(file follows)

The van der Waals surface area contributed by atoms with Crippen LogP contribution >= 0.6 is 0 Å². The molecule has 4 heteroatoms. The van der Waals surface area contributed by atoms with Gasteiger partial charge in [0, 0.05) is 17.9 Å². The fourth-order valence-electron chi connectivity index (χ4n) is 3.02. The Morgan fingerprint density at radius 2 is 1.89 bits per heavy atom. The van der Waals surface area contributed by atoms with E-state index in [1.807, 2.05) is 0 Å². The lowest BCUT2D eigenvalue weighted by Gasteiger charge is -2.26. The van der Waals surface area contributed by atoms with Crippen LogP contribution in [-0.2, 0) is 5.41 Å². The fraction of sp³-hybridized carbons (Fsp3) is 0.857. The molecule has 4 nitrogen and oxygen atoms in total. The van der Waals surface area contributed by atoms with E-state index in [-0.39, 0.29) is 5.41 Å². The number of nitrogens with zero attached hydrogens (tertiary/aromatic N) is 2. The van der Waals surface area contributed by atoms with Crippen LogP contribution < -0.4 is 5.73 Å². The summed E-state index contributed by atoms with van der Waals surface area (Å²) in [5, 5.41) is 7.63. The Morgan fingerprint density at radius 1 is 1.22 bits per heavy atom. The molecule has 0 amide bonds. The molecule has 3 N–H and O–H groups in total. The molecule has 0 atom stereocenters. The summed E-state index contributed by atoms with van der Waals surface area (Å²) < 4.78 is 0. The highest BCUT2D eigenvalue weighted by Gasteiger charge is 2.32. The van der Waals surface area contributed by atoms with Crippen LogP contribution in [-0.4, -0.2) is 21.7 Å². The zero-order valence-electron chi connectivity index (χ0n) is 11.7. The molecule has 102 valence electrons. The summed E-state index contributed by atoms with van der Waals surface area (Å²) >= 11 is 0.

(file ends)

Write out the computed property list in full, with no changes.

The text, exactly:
The van der Waals surface area contributed by atoms with Crippen LogP contribution >= 0.6 is 0 Å². The molecule has 4 heteroatoms. The van der Waals surface area contributed by atoms with Gasteiger partial charge in [0, 0.05) is 17.9 Å². The fourth-order valence-electron chi connectivity index (χ4n) is 3.02. The Morgan fingerprint density at radius 2 is 1.89 bits per heavy atom. The van der Waals surface area contributed by atoms with E-state index in [1.807, 2.05) is 0 Å². The lowest BCUT2D eigenvalue weighted by Gasteiger charge is -2.26. The van der Waals surface area contributed by atoms with Crippen LogP contribution in [-0.2, 0) is 5.41 Å². The fraction of sp³-hybridized carbons (Fsp3) is 0.857. The molecule has 4 nitrogen and oxygen atoms in total. The van der Waals surface area contributed by atoms with E-state index in [-0.39, 0.29) is 5.41 Å². The number of nitrogens with zero attached hydrogens (tertiary/aromatic N) is 2. The van der Waals surface area contributed by atoms with Crippen LogP contribution < -0.4 is 5.73 Å². The summed E-state index contributed by atoms with van der Waals surface area (Å²) in [5, 5.41) is 7.63. The Morgan fingerprint density at radius 1 is 1.22 bits per heavy atom. The molecule has 0 amide bonds. The molecule has 3 N–H and O–H groups in total. The molecule has 0 atom stereocenters. The summed E-state index contributed by atoms with van der Waals surface area (Å²) < 4.78 is 0. The highest BCUT2D eigenvalue weighted by Gasteiger charge is 2.32. The van der Waals surface area contributed by atoms with Crippen LogP contribution in [-0.4, -0.2) is 21.7 Å². The zero-order valence-electron chi connectivity index (χ0n) is 11.7. The molecule has 102 valence electrons. The summed E-state index contributed by atoms with van der Waals surface area (Å²) >= 11 is 0.